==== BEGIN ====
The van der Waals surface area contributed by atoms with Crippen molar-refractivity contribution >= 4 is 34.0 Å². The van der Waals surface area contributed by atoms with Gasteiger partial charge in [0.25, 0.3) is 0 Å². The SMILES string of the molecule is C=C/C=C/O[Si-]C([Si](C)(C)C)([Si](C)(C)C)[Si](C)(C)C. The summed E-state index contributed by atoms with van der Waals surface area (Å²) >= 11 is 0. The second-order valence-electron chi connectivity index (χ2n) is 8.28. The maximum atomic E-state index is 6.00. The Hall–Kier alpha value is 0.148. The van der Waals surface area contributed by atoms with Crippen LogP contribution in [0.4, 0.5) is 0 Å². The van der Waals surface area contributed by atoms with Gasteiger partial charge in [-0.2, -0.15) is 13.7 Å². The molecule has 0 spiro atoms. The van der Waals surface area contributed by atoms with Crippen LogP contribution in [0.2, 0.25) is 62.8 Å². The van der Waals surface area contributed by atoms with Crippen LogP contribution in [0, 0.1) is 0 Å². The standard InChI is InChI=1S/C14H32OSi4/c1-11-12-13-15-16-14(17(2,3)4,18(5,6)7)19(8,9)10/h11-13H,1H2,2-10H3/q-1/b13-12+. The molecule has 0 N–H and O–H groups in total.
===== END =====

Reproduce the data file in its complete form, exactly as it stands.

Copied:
The van der Waals surface area contributed by atoms with Crippen molar-refractivity contribution >= 4 is 34.0 Å². The van der Waals surface area contributed by atoms with Gasteiger partial charge in [0.25, 0.3) is 0 Å². The SMILES string of the molecule is C=C/C=C/O[Si-]C([Si](C)(C)C)([Si](C)(C)C)[Si](C)(C)C. The summed E-state index contributed by atoms with van der Waals surface area (Å²) >= 11 is 0. The second-order valence-electron chi connectivity index (χ2n) is 8.28. The maximum atomic E-state index is 6.00. The Hall–Kier alpha value is 0.148. The van der Waals surface area contributed by atoms with Crippen LogP contribution in [0.4, 0.5) is 0 Å². The van der Waals surface area contributed by atoms with Gasteiger partial charge in [-0.2, -0.15) is 13.7 Å². The molecule has 0 spiro atoms. The van der Waals surface area contributed by atoms with Crippen LogP contribution in [0.2, 0.25) is 62.8 Å². The van der Waals surface area contributed by atoms with Crippen LogP contribution in [0, 0.1) is 0 Å². The standard InChI is InChI=1S/C14H32OSi4/c1-11-12-13-15-16-14(17(2,3)4,18(5,6)7)19(8,9)10/h11-13H,1H2,2-10H3/q-1/b13-12+. The molecule has 0 N–H and O–H groups in total.